The Tam News

How Frank Ocean Single Handedly Destroyed Every “Norm” in the Music Industry

Emily Pavis

Hang on for a minute...we're trying to find some more stories you might like.


Email This Story






Following 4 long years of silence after the success of his shockingly honest portrayal of the 21st century teenager in “Channel ORANGE,” 28 year old artist Frank Ocean has given his fans what they’ve been waiting for, and so much more.

Not only has Ocean released a follow up album to “Channel ORANGE,” called “Blonde,” he has also delivered an accompanying visual album titled “Endless” through record label Def Jam; an edgy zine by the name of “Boys Don’t Cry,” featuring controversial poems by popular artists including Kanye West, and created drama for the music industry by confusing fans and big music leaders about his relationship with publishing company Def Jam by releasing his album “Blonde” individually through streaming service Apple Music. And all of this in just two days.

“Channel ORANGE” released in July 2012, hit #2 in the US Billboard 100, and #1 in the US Billboard for R&B/Hip-hop albums chart. So far, it looks as if his newest debuted album, “Blonde” will do the same. Composed of 17 tracks, 2 of which are monologues, “Blonde” is a powerful exhibition of Ocean’s unashamed individuality. It is at the same time original, artistic, and creative, offering an original set list.

Ocean starts off the album slow with “Nikes,” portraying emotions that one would feel during a break up. It is accompanied by an authentic, old-skool style 5 minute music video.  The song is is made up of haunting electronic style vocals that float over a deep, mysterious bass, and provides enough emotional tension to transport any listener back to every hardship they’ve ever gone through. The second song, “Ivy,” moves away from electronica to more of an indie vibe with an electric guitar, including vocals which create a melancholy yet beautiful sound, able to soften even the hardest of hearts.

Ocean soon flips a switch, and steers away from the tune of a break up with tracks “Self Control,” “Good Guy,” and “Nights.” With these songs, Ocean begins to talk about the growth of a new relationship. Featuring high pitched vocals from swedish rapper Yung Lean in the intro, “Self Control” tells the story of Ocean’s desire towards the song’s focal point through inconsistent, random tones which auspiciously piece together to form the perfect puzzle.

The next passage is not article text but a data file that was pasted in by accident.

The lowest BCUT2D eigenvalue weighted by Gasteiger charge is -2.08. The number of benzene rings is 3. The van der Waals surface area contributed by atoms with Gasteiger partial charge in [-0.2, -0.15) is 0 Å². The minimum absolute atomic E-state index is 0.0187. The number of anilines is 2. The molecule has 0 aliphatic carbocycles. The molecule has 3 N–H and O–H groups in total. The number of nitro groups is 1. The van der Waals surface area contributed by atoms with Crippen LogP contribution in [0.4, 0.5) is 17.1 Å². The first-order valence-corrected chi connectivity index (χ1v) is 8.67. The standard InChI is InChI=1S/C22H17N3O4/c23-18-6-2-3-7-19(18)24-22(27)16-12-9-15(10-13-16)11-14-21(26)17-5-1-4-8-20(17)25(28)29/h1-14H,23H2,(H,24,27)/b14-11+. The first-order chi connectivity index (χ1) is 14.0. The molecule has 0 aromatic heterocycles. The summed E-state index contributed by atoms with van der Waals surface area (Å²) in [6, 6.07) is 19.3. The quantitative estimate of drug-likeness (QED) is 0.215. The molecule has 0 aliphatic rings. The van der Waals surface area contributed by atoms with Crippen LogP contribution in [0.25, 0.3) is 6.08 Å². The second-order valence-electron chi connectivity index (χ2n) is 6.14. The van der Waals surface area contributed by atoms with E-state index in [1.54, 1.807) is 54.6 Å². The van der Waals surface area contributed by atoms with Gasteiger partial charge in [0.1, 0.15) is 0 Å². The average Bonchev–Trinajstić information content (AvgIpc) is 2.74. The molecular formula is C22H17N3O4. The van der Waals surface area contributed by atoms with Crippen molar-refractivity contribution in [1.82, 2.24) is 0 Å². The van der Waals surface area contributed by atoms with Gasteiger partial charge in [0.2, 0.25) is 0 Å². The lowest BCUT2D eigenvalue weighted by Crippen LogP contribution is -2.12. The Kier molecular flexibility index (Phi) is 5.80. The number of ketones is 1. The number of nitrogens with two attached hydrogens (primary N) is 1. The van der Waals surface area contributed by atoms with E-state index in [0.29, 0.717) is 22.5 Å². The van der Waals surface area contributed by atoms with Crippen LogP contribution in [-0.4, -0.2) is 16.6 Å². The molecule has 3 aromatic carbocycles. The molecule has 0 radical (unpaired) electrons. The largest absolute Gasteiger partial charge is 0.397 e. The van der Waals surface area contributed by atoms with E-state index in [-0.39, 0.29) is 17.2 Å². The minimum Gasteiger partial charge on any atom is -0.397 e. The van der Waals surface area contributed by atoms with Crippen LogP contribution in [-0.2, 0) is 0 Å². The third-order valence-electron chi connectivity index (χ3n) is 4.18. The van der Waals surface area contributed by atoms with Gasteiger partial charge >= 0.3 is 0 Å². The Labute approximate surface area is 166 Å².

The brief track of “Good Guy” tells more of a story about Ocean’s homosexuality rather than a song to vibe to. Although “Good Guy” may be a song hard to connect with for some, “Nights” is a simple hit for the more extensive crowd. Through this track, Ocean was successfully able to reminisce on a past relationship, while keeping the listener interested and curious as to what the next verse will deliver. He dives into the piece heavily with aggression, yet at its softest form. Towards the end of the first minute, he provides the pre-hook with faster, upbeat lyrics, and closes with a sad, softened tone.

Monologues “Be Yourself” and “Facebook Story”, each tell their own narrative, as well as adding to the bigger, fringe feel of the complete album. “Be Yourself” features a woman playing the “mother hen” roll, demanding that her child be himself and avoid consuming alcohol and doing drugs such as marijuana and cocaine to potentially fit into a certain crowd. “Facebook Story” describes a scenario where virtual social media comes in the way of relationships. A French man with a heavy accent explains how his girlfriend of three years accused him of cheating because he would not accept her Facebook friend request in that exact moment.

Frank Ocean has single handedly done what no one ever knew could be possible. By releasing “Blonde” individually through an exclusive deal with Apple Music, he has broken off from the mainstream music labels, as well as releasing an authentic set list which musically portrays his personality. Every piece in “Blonde” comes together to form an overall beautiful story.

After listening to all 17 tracks, I can easily acknowledge the skill and talent Ocean possess by having the ability to uniquely express his exact emotions to listeners through lyrics and melody. The way Ocean delivered “Blonde” as well as “Endless” and “Boys Don’t Cry” was potentially even more impressive than his last album, “Channel ORANGE” as a whole.

Leave a Comment

If you want a picture to show with your comment, go get a gravatar.




Navigate Left
  • How Frank Ocean Single Handedly Destroyed Every “Norm” in the Music Industry

    Lifestyles

    Barbara Owens: We owe it to Owens

  • How Frank Ocean Single Handedly Destroyed Every “Norm” in the Music Industry

    Lifestyles

    Payton Pelaez: A Sweet Success

  • How Frank Ocean Single Handedly Destroyed Every “Norm” in the Music Industry

    Lifestyles

    A Master at Her Craft

  • How Frank Ocean Single Handedly Destroyed Every “Norm” in the Music Industry

    Lifestyles

    From Missing to Marking

  • How Frank Ocean Single Handedly Destroyed Every “Norm” in the Music Industry

    Lifestyles

    Dedication to Education

  • How Frank Ocean Single Handedly Destroyed Every “Norm” in the Music Industry

    Lifestyles

    Keep Your Blindfolds On

  • How Frank Ocean Single Handedly Destroyed Every “Norm” in the Music Industry

    Food

    Flores: A Taste of Mexico

  • How Frank Ocean Single Handedly Destroyed Every “Norm” in the Music Industry

    Lifestyles

    Profile: Robert Amaral

  • How Frank Ocean Single Handedly Destroyed Every “Norm” in the Music Industry

    Lifestyles

    I’m Vegan, But…

  • How Frank Ocean Single Handedly Destroyed Every “Norm” in the Music Industry

    Lifestyles

    All Wrapped Up

Navigate Right
The Student News Site of Tamalpais High School
How Frank Ocean Single Handedly Destroyed Every “Norm” in the Music Industry